As was stated above, just make sure the shop is has a good reputation for service after the sale. It is an unfortunate fact that some shops out there are not worthy of your money. Do your research before pulling the trigger.
 

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I don't huck.
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Whatever you decide, you owe it to yourself to learn to do your own minor adjustments. There is no bike shop warranty in the backcountry. Surprising how many riders I see that have not the faintest idea how to diagnose or adjust/repair shifting issue or brakes rubbing, etc...mechanical or not.

At first it seems daunting, but if the bike shop will let you, hang around the repair bay and watch them tweak your bike. Ask questions. Get with an experienced bike person and have them show you some basics. Buy some tools over time and learn to use them. It will pay off someday when you are able to keep your own bike running smoothly and safely.

Not to say this was not your plan, but it can be too easy to rely on the LBS for maint stuff.
 

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As a Fisher owner I have to say that IMHO , do not buy a Fisher bike without the benefit of a warranty . Learning how to do your own tune ups is also sage advice . Good luck .
 

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I think you'd be better off learning how to do the minor adjustments yourself. I can understand if you're not mechanically inclined or just don't like doing that kind of thing, but really with a couple hours reading on the internet and a couple of hours trying the adjustments on your bike you should be able to handle most bike adjustments yourself. It's empowering and it will cost you less money over the long run, especially if you ever move or upgrade to a bike without the free adjustments.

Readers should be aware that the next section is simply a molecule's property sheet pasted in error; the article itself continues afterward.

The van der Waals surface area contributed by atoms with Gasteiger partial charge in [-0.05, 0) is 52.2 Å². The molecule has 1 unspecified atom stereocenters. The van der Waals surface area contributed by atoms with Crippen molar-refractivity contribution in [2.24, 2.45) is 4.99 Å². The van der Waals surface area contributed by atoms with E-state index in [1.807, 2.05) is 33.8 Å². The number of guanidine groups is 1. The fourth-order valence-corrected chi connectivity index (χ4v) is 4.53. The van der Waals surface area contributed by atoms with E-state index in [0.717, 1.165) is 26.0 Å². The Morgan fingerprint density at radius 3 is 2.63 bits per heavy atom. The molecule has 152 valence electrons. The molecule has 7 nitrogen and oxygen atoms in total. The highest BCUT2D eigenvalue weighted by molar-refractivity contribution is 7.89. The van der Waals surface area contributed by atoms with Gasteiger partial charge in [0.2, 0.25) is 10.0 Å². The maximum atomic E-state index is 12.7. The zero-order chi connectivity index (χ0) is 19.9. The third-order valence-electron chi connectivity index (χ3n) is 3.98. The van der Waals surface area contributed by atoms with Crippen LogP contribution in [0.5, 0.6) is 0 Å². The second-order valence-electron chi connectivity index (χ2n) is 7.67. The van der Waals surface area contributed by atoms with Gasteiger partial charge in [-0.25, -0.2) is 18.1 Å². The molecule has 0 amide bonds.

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A1an said:
I wouldn't be as concerned about adjustments as I would be about the warranty. The used Gary Fisher means no warranty to anyone other than the original owner. If I am spending that kind of cash I want some piece of mind to come with the bike. Just my two cents.
+1.
 

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is buachail foighneach me
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As much as I dislike Specialized the company, between those two situations, the specialized is the safer bet for the long term. Their stuff works well, and having the warranty there makes a big difference if something does go wrong.

Lifetime minor adjustments could come in handy, but within a few years, you'll probably have figured out how to do the adjustments yourself. The big benefit though, will be if something ever does break under warranty. You'll be able to deal directly with the shop, and they'll work a little harder to get it done for you considering you purchased it there.

Worth the extra money in my opinion.
 

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Discussion Starter · #11 ·
Thanks for the replies everyone. I knew the lifetime adjustments wouldn't transfer to me, but the Gary Fisher warranty not transferring was news to me (and i checked the website and confirmed this to be true). That is definitely something to consider, and i would agree that it's more important than the adjustments.

Thanks again everyone, very helpful!